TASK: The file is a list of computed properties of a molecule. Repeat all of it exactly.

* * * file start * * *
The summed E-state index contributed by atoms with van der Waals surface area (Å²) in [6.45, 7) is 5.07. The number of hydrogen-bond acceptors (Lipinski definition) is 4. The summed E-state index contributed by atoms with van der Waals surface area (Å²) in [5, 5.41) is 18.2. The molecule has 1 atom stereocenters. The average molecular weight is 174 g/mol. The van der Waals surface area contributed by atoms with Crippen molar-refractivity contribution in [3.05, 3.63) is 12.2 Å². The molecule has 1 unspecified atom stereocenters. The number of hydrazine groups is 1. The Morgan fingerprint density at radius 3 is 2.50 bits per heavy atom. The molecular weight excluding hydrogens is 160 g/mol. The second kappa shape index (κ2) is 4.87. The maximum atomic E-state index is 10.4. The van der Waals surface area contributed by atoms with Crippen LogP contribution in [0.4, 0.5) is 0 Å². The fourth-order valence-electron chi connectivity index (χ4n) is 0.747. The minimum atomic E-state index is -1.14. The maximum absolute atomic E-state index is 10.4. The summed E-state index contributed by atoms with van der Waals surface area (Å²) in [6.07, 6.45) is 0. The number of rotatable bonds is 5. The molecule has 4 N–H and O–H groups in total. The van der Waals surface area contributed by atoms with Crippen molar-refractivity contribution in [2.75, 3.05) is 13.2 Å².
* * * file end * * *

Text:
The summed E-state index contributed by atoms with van der Waals surface area (Å²) in [6.45, 7) is 5.07. The number of hydrogen-bond acceptors (Lipinski definition) is 4. The summed E-state index contributed by atoms with van der Waals surface area (Å²) in [5, 5.41) is 18.2. The molecule has 1 atom stereocenters. The average molecular weight is 174 g/mol. The van der Waals surface area contributed by atoms with Crippen molar-refractivity contribution in [3.05, 3.63) is 12.2 Å². The molecule has 1 unspecified atom stereocenters. The number of hydrazine groups is 1. The Morgan fingerprint density at radius 3 is 2.50 bits per heavy atom. The molecular weight excluding hydrogens is 160 g/mol. The second kappa shape index (κ2) is 4.87. The maximum atomic E-state index is 10.4. The van der Waals surface area contributed by atoms with Crippen LogP contribution in [0.4, 0.5) is 0 Å². The fourth-order valence-electron chi connectivity index (χ4n) is 0.747. The minimum atomic E-state index is -1.14. The maximum absolute atomic E-state index is 10.4. The summed E-state index contributed by atoms with van der Waals surface area (Å²) in [6.07, 6.45) is 0. The number of rotatable bonds is 5. The molecule has 4 N–H and O–H groups in total. The van der Waals surface area contributed by atoms with Crippen molar-refractivity contribution in [2.75, 3.05) is 13.2 Å².